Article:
A version of this note has been posted on ATP: All Things Pakistan
This is not a crazy idea: What would the world be in 20 years if each child growing up in today’s developing countries had access to a computer and internet, and being connected to knowledge sources locally as well as across the globe? Is it possible? Is it even affordable? and what good can a computer bring to communities where roti, kapra, makan are still the fundamental unmet needs.
Well, one visionary has an idea, and his idea is gaining popularity across the globe. That visionary is Nicholas Negroponte, a professor at MIT’s Media Lab, who envisioned an educational eco-system for children in the developing parts of the world that revolves around the use of computers and connectivity.
He wanted to see a future where children in developing countries were not left perennially behind because they simply did not have access to the tools that others in affluent countries did. Aware of the economic situation in most parts of the world that has given the term digital divide a new meaning, Negroponte envsioned a laptop that would be available to children at a cost of less than 100 dollars.
The vision of Negroponte, and the non profit organization One Laptop Per Child (OLPC) that he created, is not just to promote another tech tool with over-promises of benefits – but to boldly address the critical technical and economic research areas that have hampered the availability of digital tools for the developing world. Ever since the first declaration at the World Economic Forum in Davos 2005, OLPC has set out to create a world class performance laptop that is not only unbelievably cheap, also creates a system for education and development of children who use them.
The $100 laptop is a mobile platform for kids, complete with a rugged weather proof casing, a color & black and white sun-light reable screen, 500 MHz processor, 128MB of DRAM and 500MB of flash memory. The laptops will have wireless internet, which will allow them to link up with mesh networks, allowing neighboring users to ‘talk’ to each other and create networks.
Nicholas Negroponte and the OLPC organization believe that “Laptops are both a window and a tool: a window into the world and a tool with which to think. They are a wonderful way for all children to learn learning through independent interaction and exploration.” OLPC learnt that it would be possible to reduce the cost of the laptop to $100 only if millions of them were made (not to mention the many innovations in technologies that had to be done along the way). The mode they have adopted for reaching millions of children was by targeting a few countries that had large populations and represented different parts of the world: India, China, Egypt, Nigeria, Brazil, Argentina and Thailand were chosen as the initial partner countries.The laptops would be sold to the governments in these countries and then issued by the governments to schools on a One Laptop Per Child basis.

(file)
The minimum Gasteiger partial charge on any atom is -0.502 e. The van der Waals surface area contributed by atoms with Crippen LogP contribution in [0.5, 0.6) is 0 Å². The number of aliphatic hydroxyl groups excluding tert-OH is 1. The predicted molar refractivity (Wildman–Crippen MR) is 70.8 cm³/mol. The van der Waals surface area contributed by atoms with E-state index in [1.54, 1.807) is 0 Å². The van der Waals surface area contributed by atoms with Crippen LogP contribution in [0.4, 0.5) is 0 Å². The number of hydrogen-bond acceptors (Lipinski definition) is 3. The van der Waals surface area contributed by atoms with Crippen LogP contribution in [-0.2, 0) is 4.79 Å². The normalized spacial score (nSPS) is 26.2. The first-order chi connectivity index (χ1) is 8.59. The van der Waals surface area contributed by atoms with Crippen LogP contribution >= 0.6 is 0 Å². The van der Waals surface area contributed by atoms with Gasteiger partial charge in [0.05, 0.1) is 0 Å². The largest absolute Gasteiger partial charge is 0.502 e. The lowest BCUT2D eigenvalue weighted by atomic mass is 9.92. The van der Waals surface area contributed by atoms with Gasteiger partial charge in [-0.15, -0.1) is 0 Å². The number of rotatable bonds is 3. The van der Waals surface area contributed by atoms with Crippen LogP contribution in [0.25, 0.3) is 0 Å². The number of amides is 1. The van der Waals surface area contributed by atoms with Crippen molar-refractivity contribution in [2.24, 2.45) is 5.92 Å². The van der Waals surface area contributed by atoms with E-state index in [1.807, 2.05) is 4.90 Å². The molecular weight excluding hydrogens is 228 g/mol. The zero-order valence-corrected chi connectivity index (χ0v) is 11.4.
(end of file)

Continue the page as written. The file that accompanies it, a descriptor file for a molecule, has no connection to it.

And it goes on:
This initiative has gained a lot of momentum, but has also seen some opposition. The largest opposition came from what the OLPC members sometimes fondly call the Microsoft/Intel block which was unhappy that OLPC chose to go with a Linux system software and AMD chips. The reality is that Microsoft and Intel were also given a chance to join the movement early, but they passed on it, thinking it was just a crazy idea. Now they sense competition in some of their largest markets and are fiercely lobbying governments against OLPC. In a recent move, India announced that it was withdrawing from the project, citing unsatisfactory expectations from the pedagogical theories.
However, some recent successes have bolstered the commitment of OLPC core team members. Other countries are willing and ready to sign onto the project and the first prototype units (displayed in the photo attached here) are going to be tested in Thailand very soon. Argentina, Nigeria and Brazil are also signed up up for the delivery of millions of laptops. China and Egypt are still negotiating, and guess what, OLPC team has recently showed interest in talking to Pakistan as well. Some of us are trying to reach out to government officials to get them interested in at least learning from OLPC. I hope it will be given a serious thought by them.
I am very interested in hearing what the development community in Pakistan thinks of such projects, and if they have any experiences with introductions of digital gadgets into the hands of people from less-developed and more rural areas of the country. Do we need more tree-schools, or better training for teachers, or laptops with internet connectivity for both generating and accessing local knowledge? Gervase Merkham of Times Online, I think, sums up the OLPC philosophy and intent quite well:
Being connected changes the way people use computers. Before the internet, the data on a computer was mostly either there when it arrived, or created by the owner. Today, the vast majority of the information which flows past our eyes comes from somewhere else – which could be a different country, a different culture, a different perspective. Our biggest problem has changed; it used to be tracking down the oases of information. It’s now working out how to drink from the water cannon of knowledge. But given tools to manage the flow, no child should ever waste their time trying to turn lead into gold.
OLPC’s greatest gift to those children will not be the computer itself, but the ability to document, publish, share and build. When every child has a laptop, the chatter of a hundred million keyboards will deafen the world.